Suffrage 125 Years Whakatu Wahine

In most other democracies - including Britain and the United States - women did not gain the right to vote until after the First World War. New Zealand women voted for the first time in a general election in November 1893.

Issue information

In the last decades of the 19th Century, New Zealand women vigorously campaigned to achieve the right to vote. In September 1893, they finally won that right for all women over the age of 21.

New Zealand became the first self-governing country in the world in which all women had the right to vote in parliamentary elections. This set a path for further elevation of women, including the 1919 Women’s Parliamentary Rights Act. Our country's first female MP, Elizabeth McCombs, was elected in 1933 and, as of 2018, New Zealand has now been led by three female prime ministers.

This milestone also paved the way for the furthering of women’s rights in the realms of economics, health, education, the arts, and domestic life, and is a treasured touchstone for those who continue to campaign for equality.

New Zealand’s early embrace of women’s voting rights has become a key part of its identity as a world-leading, progressive democracy. In 1990, Kate Sheppard was commemorated on New Zealand’s $10 banknote, alongside the suffragists’ symbol, the white camellia.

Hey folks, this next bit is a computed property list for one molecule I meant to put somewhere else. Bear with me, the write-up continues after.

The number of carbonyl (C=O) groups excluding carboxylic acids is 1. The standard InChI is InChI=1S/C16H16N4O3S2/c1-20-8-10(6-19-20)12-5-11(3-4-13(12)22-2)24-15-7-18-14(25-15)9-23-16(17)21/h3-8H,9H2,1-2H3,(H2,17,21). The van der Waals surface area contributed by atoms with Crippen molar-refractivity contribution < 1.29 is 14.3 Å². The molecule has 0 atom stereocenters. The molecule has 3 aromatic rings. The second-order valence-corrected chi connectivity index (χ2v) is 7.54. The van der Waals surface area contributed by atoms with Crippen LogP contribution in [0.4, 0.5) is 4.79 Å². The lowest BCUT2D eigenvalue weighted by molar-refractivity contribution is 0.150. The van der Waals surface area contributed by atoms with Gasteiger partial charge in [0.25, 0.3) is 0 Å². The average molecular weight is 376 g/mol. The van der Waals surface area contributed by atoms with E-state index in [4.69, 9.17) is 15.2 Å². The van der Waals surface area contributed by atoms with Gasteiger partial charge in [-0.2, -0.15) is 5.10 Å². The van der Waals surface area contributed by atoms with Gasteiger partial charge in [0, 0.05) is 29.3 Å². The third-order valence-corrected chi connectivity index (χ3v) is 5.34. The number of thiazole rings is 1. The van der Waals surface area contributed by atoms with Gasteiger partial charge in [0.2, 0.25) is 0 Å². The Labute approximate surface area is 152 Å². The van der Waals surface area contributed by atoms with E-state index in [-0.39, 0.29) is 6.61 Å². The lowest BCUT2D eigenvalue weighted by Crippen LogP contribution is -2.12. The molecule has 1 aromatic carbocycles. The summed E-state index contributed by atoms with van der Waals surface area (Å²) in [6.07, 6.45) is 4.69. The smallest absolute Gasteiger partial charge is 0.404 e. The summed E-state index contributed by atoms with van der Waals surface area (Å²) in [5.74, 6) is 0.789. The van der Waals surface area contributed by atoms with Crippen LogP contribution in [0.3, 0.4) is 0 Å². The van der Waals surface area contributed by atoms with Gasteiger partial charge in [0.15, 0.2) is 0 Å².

Individual Stamps

$3.00 Kate Sheppard

The success of the campaign came at the end of an enormous struggle by suffragists, led by the indomitable Kate Sheppard. 

$3.00 Camellia

The white camellia became a symbol of the women's suffrage movement, worn by people who supported women’s right to vote in New Zealand. The white camella featured on the stamp is named after Kate Sheppard. 

 

Miniature Sheet and First Day Covers

The first day cover highlights the camellia as the symbol of the women's suffrage movement. The miniature sheet displays a quote from Kate Sheppard - "Do not think your single vote does not matter much. The rain that refreshes the parched ground is made up of single drops." The miniature sheet first day cover is adorned with the petition that led to the passage of the Electoral Act 1893 which gave all New Zealand women over the age of 21 the right to vote. The camellia that flows across both stamps has been embossed to lift the image from the rest of the stamp.  

Technical information

Date of issue: 5 September 2018
Number of stamps: Two gummed stamps
Denominations: 2 x $3.00
Stamps, miniature sheet and first day covers designed by: Helcia Berryman, Grange Park Creative, Raumati South, New Zealand
Printer and process: Southern Colour Print Ltd by offset lithography
Number of colours: Four process colours
Stamp size and format: 35mm x 46mm (vertical)
Paper type:  Tullis Russell 104gsm red phosphor gummed stamp paper
Number of stamps per sheet:  24
Perforation gauge: 14.78 x 14.86
Period of sale: Unless stocks are exhausted earlier, these stamps will remain on sale until 4 September 2019. First day covers will remain on sale until 31 October 2018.